[zeromq-dev] Considerations about Elliptic Curve algorithms
Laurent Alebarde
l.alebarde at free.fr
Wed Sep 18 09:29:01 CEST 2013
Quotes from tinc Digest Vol 107 Issue 9 (I have bolded the interesting
parts. Daniel J. Bernstein's Curve25519 is also discussed) :
Sujet:
ECDSA curve used in new protocol has suspicious seed value
De :
Markus Teufelberger <markusteufelberger at gmail.com>
Date :
14/09/2013 04:53
Pour :
tinc at tinc-vpn.org
Hi there,
As I'm sure you are aware, *there are suspicions (as usual) against the
NSA potentially weakening crypto around the globe*. This time it is
about a cipher that is/will be used in the new tinc protocol: ECDSA
According to
https://github.com/gsliepen/tinc/blob/1.1/src/openssl/ecdsagen.c you use
the secp521r1 curve, which is derived (according to
http://www.secg.org/collateral/sec2_final.pdf - page 18) from the seed
value "D09E8800 291CB853 96CC6717 393284AA A0DA64BA". There is suspicion
around, that this seed value might weaken a ECDSA curve (as it is not
explained where it actually comes from and how/why it was selected) to
an attack not yet known to the public, chosen potentially by brute force
to make this attack easier.
Unfortunately, there is no alternative curve defined for these key sizes
in Fp, as far as I'm aware (for 256 bits, one could use secp256k1 for
example, which does not use an unexplained seed value), so this is
mainly a heads-up and maybe a request to change to any widely accepted
curve that might emerge in the future for that key size.
I don't know enough about ECDSA to give any more input than: The next
largest Koblitz-curve would be sect571k which still has 256 bit
strength, maybe it would be possible to use this one. I'll let people
more intimate with crypto in general, openssl in particular and tinc
sort this out though, since it uses a different finite field (F2^m).
Stay safe and thank you for tinc,
Markus
ForwardedMessage.eml
Sujet:
Elliptic curves in tinc
De :
Guus Sliepen <guus at tinc-vpn.org>
Date :
14/09/2013 10:25
Pour :
tinc at tinc-vpn.org, tinc-devel at tinc-vpn.org
In the past 24 hours multiple persons have contacted me regarding the use of
elliptic curve cryptography in tinc 1.1 in light of the suspicion that the NSA
might have weakened algorithms and/or elliptic curves published by NIST.
The new protocol in tinc 1.1 (SPTPS) uses ECDH and ECDSA to do session key
exchange and authentication, in such a way that it has the perfect forward
secrecy (PFS) property. For both the ephemeral keys used in ECDH and the
long-lived keys used for ECDSA, tinc uses the "secp521r1" curve, as published
by NIST. There are suspicions in the cryptographic community that the NSA has
influenced the EC standards so they contain weaknesses that the NSA supposedly
could exploit. There are two concerns I have heard of:
1) The Dual_EC_DRBG algorithm, which uses elliptic curve cryptography to create
a*pseudo random number generator (PRNG), might be flawed. NIST has since issued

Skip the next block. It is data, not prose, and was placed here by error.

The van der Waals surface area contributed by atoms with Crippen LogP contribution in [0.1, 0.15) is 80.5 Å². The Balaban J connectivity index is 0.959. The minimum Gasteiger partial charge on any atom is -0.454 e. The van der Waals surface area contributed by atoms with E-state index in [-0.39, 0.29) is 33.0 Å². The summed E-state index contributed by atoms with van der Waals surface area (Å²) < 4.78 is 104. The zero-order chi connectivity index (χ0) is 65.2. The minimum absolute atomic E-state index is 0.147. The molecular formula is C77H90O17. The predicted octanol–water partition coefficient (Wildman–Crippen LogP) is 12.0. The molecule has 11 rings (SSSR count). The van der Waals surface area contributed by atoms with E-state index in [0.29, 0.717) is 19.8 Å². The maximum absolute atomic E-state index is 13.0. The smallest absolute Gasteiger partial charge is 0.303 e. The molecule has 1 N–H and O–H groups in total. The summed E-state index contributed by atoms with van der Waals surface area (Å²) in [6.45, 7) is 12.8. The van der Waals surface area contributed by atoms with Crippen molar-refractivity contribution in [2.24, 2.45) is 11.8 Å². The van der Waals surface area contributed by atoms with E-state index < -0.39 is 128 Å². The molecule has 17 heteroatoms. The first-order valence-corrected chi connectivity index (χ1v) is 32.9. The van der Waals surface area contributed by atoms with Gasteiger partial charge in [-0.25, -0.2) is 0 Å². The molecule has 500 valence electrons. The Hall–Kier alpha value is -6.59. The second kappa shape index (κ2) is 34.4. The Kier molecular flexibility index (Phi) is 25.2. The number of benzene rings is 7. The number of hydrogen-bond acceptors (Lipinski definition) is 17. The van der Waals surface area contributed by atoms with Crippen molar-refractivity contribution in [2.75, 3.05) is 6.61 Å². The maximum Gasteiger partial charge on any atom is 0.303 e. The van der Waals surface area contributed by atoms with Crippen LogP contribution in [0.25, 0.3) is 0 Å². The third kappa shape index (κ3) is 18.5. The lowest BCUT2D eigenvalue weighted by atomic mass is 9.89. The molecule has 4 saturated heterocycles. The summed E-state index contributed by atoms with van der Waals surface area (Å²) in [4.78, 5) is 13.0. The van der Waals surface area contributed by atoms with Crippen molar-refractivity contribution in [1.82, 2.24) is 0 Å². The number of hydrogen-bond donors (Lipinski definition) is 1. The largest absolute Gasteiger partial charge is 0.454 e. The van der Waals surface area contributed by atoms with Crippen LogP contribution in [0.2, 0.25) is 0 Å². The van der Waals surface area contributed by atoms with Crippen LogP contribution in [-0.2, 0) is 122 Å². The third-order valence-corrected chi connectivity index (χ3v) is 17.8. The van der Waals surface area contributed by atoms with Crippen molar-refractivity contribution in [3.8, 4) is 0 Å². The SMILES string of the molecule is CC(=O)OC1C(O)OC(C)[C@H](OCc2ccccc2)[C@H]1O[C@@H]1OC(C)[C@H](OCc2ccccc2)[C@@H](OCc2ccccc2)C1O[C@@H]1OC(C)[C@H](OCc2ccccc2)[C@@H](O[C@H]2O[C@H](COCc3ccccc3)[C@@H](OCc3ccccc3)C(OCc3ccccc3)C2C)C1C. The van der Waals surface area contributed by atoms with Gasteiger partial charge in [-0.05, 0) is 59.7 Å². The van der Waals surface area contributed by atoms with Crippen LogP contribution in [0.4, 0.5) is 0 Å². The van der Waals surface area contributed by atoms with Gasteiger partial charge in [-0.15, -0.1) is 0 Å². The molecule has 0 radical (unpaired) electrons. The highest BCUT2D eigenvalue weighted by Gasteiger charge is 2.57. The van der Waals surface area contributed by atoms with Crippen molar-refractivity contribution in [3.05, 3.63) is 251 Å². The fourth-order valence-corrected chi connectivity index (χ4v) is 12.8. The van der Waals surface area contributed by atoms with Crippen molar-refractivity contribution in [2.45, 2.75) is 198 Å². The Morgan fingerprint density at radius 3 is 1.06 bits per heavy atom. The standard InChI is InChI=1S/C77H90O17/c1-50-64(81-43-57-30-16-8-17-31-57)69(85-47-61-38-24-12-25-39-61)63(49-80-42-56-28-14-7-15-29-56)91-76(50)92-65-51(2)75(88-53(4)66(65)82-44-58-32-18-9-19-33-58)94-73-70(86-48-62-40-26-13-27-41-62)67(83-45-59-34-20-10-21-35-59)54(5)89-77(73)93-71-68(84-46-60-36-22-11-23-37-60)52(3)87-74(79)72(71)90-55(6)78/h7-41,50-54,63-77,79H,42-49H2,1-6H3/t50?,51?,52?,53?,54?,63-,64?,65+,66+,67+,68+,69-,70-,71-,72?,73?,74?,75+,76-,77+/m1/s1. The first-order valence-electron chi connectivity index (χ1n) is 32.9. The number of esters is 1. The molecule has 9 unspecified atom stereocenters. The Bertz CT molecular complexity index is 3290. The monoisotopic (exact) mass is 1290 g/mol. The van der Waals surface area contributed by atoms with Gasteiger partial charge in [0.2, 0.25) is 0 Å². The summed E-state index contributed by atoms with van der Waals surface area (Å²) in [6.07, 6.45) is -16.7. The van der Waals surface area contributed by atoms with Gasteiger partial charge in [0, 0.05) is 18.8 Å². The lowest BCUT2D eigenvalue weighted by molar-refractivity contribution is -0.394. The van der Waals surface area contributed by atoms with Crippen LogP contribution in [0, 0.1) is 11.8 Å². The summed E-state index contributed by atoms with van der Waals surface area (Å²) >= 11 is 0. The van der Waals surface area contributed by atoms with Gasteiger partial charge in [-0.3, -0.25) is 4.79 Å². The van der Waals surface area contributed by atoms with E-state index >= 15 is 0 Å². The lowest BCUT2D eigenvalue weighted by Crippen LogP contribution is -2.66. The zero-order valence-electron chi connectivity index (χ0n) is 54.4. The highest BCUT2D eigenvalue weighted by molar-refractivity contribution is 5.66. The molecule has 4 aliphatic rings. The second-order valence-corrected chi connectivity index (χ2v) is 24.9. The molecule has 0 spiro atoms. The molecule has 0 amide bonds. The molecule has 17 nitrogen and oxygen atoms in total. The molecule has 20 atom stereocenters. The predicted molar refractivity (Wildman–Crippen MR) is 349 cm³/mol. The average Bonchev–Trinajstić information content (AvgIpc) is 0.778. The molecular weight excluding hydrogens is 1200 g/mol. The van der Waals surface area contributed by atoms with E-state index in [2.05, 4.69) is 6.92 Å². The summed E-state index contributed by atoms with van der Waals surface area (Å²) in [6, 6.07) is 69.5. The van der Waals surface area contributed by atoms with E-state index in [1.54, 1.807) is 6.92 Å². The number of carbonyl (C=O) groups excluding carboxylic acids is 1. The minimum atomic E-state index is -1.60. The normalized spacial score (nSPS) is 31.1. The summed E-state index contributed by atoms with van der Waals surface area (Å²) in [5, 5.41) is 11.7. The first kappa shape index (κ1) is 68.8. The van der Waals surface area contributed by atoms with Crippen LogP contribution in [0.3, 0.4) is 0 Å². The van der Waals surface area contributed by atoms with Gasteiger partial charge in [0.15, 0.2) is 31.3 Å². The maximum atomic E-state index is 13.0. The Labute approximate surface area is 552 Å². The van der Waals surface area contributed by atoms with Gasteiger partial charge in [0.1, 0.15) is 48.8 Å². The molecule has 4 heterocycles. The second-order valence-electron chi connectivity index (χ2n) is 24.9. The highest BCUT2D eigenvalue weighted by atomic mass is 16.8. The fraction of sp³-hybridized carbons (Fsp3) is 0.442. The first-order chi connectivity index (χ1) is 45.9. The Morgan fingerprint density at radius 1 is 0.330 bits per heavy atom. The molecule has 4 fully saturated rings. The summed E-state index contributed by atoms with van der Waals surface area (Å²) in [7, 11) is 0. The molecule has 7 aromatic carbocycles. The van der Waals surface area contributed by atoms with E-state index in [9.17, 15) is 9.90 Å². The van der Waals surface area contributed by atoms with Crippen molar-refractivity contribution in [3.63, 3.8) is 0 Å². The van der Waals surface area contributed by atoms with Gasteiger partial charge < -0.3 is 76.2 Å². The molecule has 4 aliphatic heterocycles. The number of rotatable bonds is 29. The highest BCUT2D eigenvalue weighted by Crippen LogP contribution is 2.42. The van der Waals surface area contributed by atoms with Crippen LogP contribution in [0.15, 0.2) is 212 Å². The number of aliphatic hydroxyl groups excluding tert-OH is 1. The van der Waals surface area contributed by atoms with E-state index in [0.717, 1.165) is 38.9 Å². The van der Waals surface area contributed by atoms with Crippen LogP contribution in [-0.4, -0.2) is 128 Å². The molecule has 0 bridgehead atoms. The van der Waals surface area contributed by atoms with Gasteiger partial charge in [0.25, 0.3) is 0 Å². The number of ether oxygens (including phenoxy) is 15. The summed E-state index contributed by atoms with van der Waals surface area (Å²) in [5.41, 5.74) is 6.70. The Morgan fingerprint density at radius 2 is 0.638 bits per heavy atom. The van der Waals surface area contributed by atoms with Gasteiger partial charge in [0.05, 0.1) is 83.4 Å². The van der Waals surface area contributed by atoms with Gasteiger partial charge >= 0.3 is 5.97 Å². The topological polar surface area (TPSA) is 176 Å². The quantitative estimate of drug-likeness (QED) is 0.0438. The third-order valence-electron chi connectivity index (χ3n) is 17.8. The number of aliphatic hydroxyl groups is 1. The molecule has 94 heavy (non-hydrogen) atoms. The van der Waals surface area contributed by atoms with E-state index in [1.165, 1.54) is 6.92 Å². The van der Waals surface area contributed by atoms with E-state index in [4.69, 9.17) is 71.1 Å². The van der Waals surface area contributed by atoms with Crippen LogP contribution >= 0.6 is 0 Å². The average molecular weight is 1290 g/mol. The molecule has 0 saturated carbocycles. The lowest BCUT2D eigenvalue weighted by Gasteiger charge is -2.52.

a recommendation that this algorithm should not be used anymore.* Tinc does NOT
use this algorithm.
2)*The curves secp???r1*have been generated using parameters that are not
explained, and hence these curves*might have some flaws*that make them weaker
than intended. Tinc uses the secp521r1 curve.
Personally,*I think that the NSA would not compromise curves that are
recommended for encryption of government data*, as the risk that a foreign
country finds out about their weaknesses would then gain an advantage in
decrypting US government data. However, I might be wrong.
Some suggestions have been made for alternative curves. The first one is that,
instead of using the NIST curves defined over a prime field, one could use
those defined over a binary field (sect???k1). The drawback is that, at least
in OpenSSL, operations on those curves are an order of magnitude slower than on
a prime field curve.
*The second is using Daniel J. Bernstein's Curve25519. This curve allows very
fast operations, however it only has a strength of 255 bits, and as far as I
know, only ECDH operations are well-defined on this curve, but ECDSA is not.
Note that tinc requires at least 512 bit curves in order to allow 256 bit
strength for the symmetric encryption.*
There are also other groups which have found and defined elliptic curves, such
as ECC Brainpool, which has defined a 512 bit curve. I have not tried out this
curve myself, and I don't know how well their curves have been scrutinized by
the cryptographic community.
Another option would be to try to generate our own curve. However, I have no
idea what pitfalls there are when doing that.
If any of you have well informed suggestions to make about elliptic curves,
please let me know. I'm subscribed to the randombit.net and metzdowd.com
cryptography mailing lists, so anything you hear there you don't have to
repeat. I would certainly switch curves if the new one is not less suspect than
the secp curves, and if it allows at least a few ECDH or ECDSA operations per
second on low-powered devices. By the way, if you are running tinc on
low-powered devices, please run "openssl speed ecdsap521 ecdsak571 ecdhp521
ecdhk571" and send me the results.
-- Met vriendelijke groet / with kind regards, Guus Sliepen
<guus at tinc-vpn.org>
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